Category Archives: Writing

He Said, She Said: Why Tags Matter When Writing Dialogue

glenniswritingabc blogs

He Said, She Said: Why Tags Matter When Writing Dialogue
Hello writing friends,

one of my my able assistants is the autocrit editing programme. Without it my writing struggles to keep the writing rules. According to editors and publishers there are right and wrong ways of writing. Especially, in our attempts to show rather than tell. As I have reworked my novel, with autocrit beside me, I observed my novel turn from one of a new writer to a more concise manuscript. Enjoy this autocrit blog on Writing Dialogue in a Novel. Glennis

Dialogue tags – words such as said, replied or asked – have magical powers.

Why are they magical? Well, because they disappear. Readers unconsciously skip right over them.

And that’s what you want them to do!

When writing dialogue in a book, tags exist for only one purpose: to identify who is speaking. That’s it. You want…

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The Unwritten Rules of Blogging

Novelty Revisions

New bloggers and seasoned bloggers alike have similar questions when it comes to doing their best work on their websites. What’s the right way to do this? How do I grow my audience? How do I increase engagement? How do I know I’m not somehow messing all this up?

There are the typical blogging rules all bloggers know to follow: write well, insert as much media as possible, use keywords, etc., etc.

But what about the rules not everyone talks about — the “unwritten rules”?

So I’m going to write down these unwritten rules for you, because I’m a writer and that’s what I do. My approach to blogging comes from over 8 years of typing words and hitting publish and still not always knowing exactly what people want from me — but I love every minute of it, and any wisdom I do have from all my years of…

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How to do a developmental edit yourself

John Robin's Blog

Friday is here again, which means another blog post from me!

Today I’m following up on last week’s post on the importance of developmental editing, by popular request, with a how-to for writers who want to try and do it themselves. (If you missed last week’s post, read it here.)

Meanwhile, on our blog, I hope you enjoyed this week’s post from Byron Gillan, on magic and environment in fantasy (read it here) and Sean Gallagher’s great post on his own magic in the world of Mysts (read it here). Next month, we’ll be talking about what inspires us to write the fantasy stories we write, so stay tuned for that.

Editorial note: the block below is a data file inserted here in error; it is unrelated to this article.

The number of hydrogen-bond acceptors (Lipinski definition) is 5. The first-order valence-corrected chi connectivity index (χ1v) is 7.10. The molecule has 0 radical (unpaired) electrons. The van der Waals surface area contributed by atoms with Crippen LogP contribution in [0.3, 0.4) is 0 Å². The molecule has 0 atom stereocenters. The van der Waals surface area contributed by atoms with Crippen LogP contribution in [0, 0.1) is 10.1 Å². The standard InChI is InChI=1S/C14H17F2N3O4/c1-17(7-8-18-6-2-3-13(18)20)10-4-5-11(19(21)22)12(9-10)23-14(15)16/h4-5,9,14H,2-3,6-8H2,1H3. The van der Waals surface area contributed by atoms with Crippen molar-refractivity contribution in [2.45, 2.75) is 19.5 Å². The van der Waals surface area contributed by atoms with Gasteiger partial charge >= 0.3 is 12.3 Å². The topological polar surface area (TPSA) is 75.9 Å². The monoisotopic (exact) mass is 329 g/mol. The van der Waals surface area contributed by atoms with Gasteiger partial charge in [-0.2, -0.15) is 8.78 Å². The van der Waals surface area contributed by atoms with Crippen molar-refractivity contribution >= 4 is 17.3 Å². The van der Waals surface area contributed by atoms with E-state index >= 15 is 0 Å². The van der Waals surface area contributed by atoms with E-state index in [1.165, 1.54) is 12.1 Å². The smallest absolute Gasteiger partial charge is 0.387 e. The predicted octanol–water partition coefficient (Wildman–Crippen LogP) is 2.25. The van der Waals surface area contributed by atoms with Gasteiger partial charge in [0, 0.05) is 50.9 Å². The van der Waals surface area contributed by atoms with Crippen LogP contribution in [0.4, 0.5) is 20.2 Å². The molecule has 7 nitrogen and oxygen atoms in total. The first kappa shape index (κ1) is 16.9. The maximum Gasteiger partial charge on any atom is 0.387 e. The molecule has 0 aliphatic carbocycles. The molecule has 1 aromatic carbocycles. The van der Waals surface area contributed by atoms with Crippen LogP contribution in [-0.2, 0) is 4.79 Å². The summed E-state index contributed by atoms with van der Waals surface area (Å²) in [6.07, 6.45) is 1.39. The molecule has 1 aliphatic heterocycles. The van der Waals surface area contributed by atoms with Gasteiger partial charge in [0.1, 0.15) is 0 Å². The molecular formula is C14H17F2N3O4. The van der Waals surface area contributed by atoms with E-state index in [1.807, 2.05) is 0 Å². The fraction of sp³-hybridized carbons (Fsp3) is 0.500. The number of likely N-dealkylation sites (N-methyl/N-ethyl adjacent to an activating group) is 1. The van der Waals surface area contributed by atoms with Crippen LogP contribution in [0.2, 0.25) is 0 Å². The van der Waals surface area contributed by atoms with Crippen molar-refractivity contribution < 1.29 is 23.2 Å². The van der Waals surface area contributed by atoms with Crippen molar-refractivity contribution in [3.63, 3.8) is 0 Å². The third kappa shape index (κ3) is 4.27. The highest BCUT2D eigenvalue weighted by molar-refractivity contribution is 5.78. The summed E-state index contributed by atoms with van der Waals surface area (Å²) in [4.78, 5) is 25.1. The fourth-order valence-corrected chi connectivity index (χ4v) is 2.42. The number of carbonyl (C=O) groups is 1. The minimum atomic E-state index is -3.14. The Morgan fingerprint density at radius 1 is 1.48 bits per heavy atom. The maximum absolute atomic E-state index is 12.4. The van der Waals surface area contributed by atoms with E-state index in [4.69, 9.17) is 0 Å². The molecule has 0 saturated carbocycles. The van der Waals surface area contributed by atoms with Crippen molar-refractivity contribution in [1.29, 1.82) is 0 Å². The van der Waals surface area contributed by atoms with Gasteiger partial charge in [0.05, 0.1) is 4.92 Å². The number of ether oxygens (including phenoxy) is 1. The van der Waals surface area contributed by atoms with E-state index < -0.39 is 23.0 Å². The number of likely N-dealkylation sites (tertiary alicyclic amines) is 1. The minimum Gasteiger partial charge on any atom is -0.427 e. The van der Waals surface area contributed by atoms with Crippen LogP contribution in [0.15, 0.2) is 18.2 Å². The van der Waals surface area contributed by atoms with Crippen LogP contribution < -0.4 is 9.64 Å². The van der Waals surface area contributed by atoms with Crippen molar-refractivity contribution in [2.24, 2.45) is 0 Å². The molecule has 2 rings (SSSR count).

Before I dive into the how-to, I want to announce something exciting that I’m starting next Friday. World Builders 3.0!

For those who followed the World Builders series, this started with the original world builders (read…

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Why Introverts Make Good Writers

A Writer's Path


by J.U. Scribe

I return to blogging because I like to write. Never did it cross my mind that my keen interest in writing had anything to do with who I am on a fundamental level until recently. After you read this you’ll understand the connection I started to make with introversion to writing.

It is estimated that at least 1/3  of the population are introverted. For a significant portion of the population, including myself we felt largely misunderstood. We felt something was wrong with us. I may not have been able to articulate it during childhood, but I learned early on that being outgoing, sociable, and assertive were more socially acceptable than being reserved, quiet, and passive.

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Writing Chapter One – Tips

Myths of the Mirror

chapter-one-tips

I’ve wanted to write about first chapters for a while, primarily because they’re so important. After all, they’re the gateway to Chapter 2 and getting a reader to Chapter 2 is a fantastic idea.

I did some research and almost instantly the rule-resistant rebel in me kicked in. She’s the writer who scowls at formulas, who insists that form has to fit the story, not the other way around. She’s the reader who doesn’t want to read the same story over and over with different titles.

Well, I suppressed the first-born smarty-pants part of my personality and learned a few things.

First, I learned that there are actually a number of perfectly legitimate types of first chapters. Writer’s Digest has a great article by Jeff Gerke that describes 4 approaches with examples (summarized here):

  • The Prolog – A prolog is an episode that pertains to your story but does not…

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The Simple way to Write Non-fiction Creatively

Two Drops of Ink: A Literary Blog

Featured Image: Fact and Fiction, Separate but Intertwined


By Peter B. Giblett

According to the Independent Book Publishers Association, the biggest growth areas in books are:

  • Personal development & self-help
  • Religion
  • Biography, autobiography, or memoirs
  • Business
  • Graphic novels

The fact that four out five of these categories are non-fiction suggests there is real growth in this type of writing. Modern audiences are drawn to non-fiction writing. Historically, non-fiction writing was considered boring, but there isn’t any reason it must be. Open any nonfiction work, and the reader should be excited to explore the knowledge the writer is sharing. There are some great stories available, they simply require writing.

Creativeness?

You may know the following, considered one of the great opening sentences in fiction:

“It was the best of times, it was the worst of times, it was the age of wisdom, it was the age of foolishness, it was…

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